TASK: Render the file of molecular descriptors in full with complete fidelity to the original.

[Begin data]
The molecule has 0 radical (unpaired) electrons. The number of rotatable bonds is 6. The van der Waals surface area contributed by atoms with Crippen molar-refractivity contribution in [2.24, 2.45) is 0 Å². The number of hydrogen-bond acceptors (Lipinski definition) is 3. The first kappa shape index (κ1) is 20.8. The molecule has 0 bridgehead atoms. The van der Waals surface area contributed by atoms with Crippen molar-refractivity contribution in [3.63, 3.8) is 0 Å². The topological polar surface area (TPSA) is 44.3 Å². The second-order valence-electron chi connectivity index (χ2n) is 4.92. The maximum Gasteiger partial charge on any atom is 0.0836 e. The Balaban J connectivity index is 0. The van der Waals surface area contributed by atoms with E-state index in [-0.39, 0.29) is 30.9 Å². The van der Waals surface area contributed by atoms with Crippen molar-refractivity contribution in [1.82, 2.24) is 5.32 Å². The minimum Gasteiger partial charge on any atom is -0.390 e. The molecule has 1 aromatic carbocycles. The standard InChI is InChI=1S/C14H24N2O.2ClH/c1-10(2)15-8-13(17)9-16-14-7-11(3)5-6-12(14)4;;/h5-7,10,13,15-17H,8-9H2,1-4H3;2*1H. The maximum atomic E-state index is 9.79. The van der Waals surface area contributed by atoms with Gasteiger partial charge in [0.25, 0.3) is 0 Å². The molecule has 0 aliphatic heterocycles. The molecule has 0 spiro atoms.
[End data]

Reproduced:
The molecule has 0 radical (unpaired) electrons. The number of rotatable bonds is 6. The van der Waals surface area contributed by atoms with Crippen molar-refractivity contribution in [2.24, 2.45) is 0 Å². The number of hydrogen-bond acceptors (Lipinski definition) is 3. The first kappa shape index (κ1) is 20.8. The molecule has 0 bridgehead atoms. The van der Waals surface area contributed by atoms with Crippen molar-refractivity contribution in [3.63, 3.8) is 0 Å². The topological polar surface area (TPSA) is 44.3 Å². The second-order valence-electron chi connectivity index (χ2n) is 4.92. The maximum Gasteiger partial charge on any atom is 0.0836 e. The Balaban J connectivity index is 0. The van der Waals surface area contributed by atoms with E-state index in [-0.39, 0.29) is 30.9 Å². The van der Waals surface area contributed by atoms with Crippen molar-refractivity contribution in [1.82, 2.24) is 5.32 Å². The minimum Gasteiger partial charge on any atom is -0.390 e. The molecule has 1 aromatic carbocycles. The standard InChI is InChI=1S/C14H24N2O.2ClH/c1-10(2)15-8-13(17)9-16-14-7-11(3)5-6-12(14)4;;/h5-7,10,13,15-17H,8-9H2,1-4H3;2*1H. The maximum atomic E-state index is 9.79. The van der Waals surface area contributed by atoms with Gasteiger partial charge in [0.25, 0.3) is 0 Å². The molecule has 0 aliphatic heterocycles. The molecule has 0 spiro atoms.